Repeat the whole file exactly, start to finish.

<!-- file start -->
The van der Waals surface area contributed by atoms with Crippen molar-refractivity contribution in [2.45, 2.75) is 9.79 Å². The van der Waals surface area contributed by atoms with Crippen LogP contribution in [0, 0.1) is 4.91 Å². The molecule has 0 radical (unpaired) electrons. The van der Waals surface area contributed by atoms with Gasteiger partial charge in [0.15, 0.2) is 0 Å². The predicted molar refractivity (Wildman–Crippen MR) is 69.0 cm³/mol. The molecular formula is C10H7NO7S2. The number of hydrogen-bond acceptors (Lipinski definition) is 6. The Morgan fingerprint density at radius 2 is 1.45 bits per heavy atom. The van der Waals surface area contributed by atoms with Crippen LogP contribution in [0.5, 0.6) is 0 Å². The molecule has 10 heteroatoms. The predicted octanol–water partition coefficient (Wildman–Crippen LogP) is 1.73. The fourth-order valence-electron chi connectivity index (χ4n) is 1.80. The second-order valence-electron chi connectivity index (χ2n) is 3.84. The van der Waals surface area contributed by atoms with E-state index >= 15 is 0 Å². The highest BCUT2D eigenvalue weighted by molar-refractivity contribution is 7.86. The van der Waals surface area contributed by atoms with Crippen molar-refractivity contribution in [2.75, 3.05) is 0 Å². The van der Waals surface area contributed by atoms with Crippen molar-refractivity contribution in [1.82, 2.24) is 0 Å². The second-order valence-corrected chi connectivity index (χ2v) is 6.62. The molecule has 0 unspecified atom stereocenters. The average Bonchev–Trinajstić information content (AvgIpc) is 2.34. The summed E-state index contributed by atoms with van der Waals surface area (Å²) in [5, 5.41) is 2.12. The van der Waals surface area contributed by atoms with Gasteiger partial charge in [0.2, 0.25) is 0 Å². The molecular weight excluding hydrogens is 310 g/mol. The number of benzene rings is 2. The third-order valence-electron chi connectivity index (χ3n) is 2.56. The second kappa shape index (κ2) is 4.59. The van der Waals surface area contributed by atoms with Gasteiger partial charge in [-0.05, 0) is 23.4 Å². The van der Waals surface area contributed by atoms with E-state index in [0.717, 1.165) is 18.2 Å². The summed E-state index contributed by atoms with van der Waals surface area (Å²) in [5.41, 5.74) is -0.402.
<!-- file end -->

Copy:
The van der Waals surface area contributed by atoms with Crippen molar-refractivity contribution in [2.45, 2.75) is 9.79 Å². The van der Waals surface area contributed by atoms with Crippen LogP contribution in [0, 0.1) is 4.91 Å². The molecule has 0 radical (unpaired) electrons. The van der Waals surface area contributed by atoms with Gasteiger partial charge in [0.15, 0.2) is 0 Å². The predicted molar refractivity (Wildman–Crippen MR) is 69.0 cm³/mol. The molecular formula is C10H7NO7S2. The number of hydrogen-bond acceptors (Lipinski definition) is 6. The Morgan fingerprint density at radius 2 is 1.45 bits per heavy atom. The van der Waals surface area contributed by atoms with Crippen LogP contribution in [0.5, 0.6) is 0 Å². The molecule has 10 heteroatoms. The predicted octanol–water partition coefficient (Wildman–Crippen LogP) is 1.73. The fourth-order valence-electron chi connectivity index (χ4n) is 1.80. The second-order valence-electron chi connectivity index (χ2n) is 3.84. The van der Waals surface area contributed by atoms with E-state index >= 15 is 0 Å². The highest BCUT2D eigenvalue weighted by molar-refractivity contribution is 7.86. The van der Waals surface area contributed by atoms with Crippen molar-refractivity contribution in [2.75, 3.05) is 0 Å². The van der Waals surface area contributed by atoms with Crippen molar-refractivity contribution in [1.82, 2.24) is 0 Å². The second-order valence-corrected chi connectivity index (χ2v) is 6.62. The molecule has 0 unspecified atom stereocenters. The average Bonchev–Trinajstić information content (AvgIpc) is 2.34. The summed E-state index contributed by atoms with van der Waals surface area (Å²) in [5, 5.41) is 2.12. The van der Waals surface area contributed by atoms with Gasteiger partial charge in [0.2, 0.25) is 0 Å². The molecular weight excluding hydrogens is 310 g/mol. The number of benzene rings is 2. The third-order valence-electron chi connectivity index (χ3n) is 2.56. The second kappa shape index (κ2) is 4.59. The van der Waals surface area contributed by atoms with Gasteiger partial charge in [-0.05, 0) is 23.4 Å². The van der Waals surface area contributed by atoms with E-state index in [0.717, 1.165) is 18.2 Å². The summed E-state index contributed by atoms with van der Waals surface area (Å²) in [5.41, 5.74) is -0.402.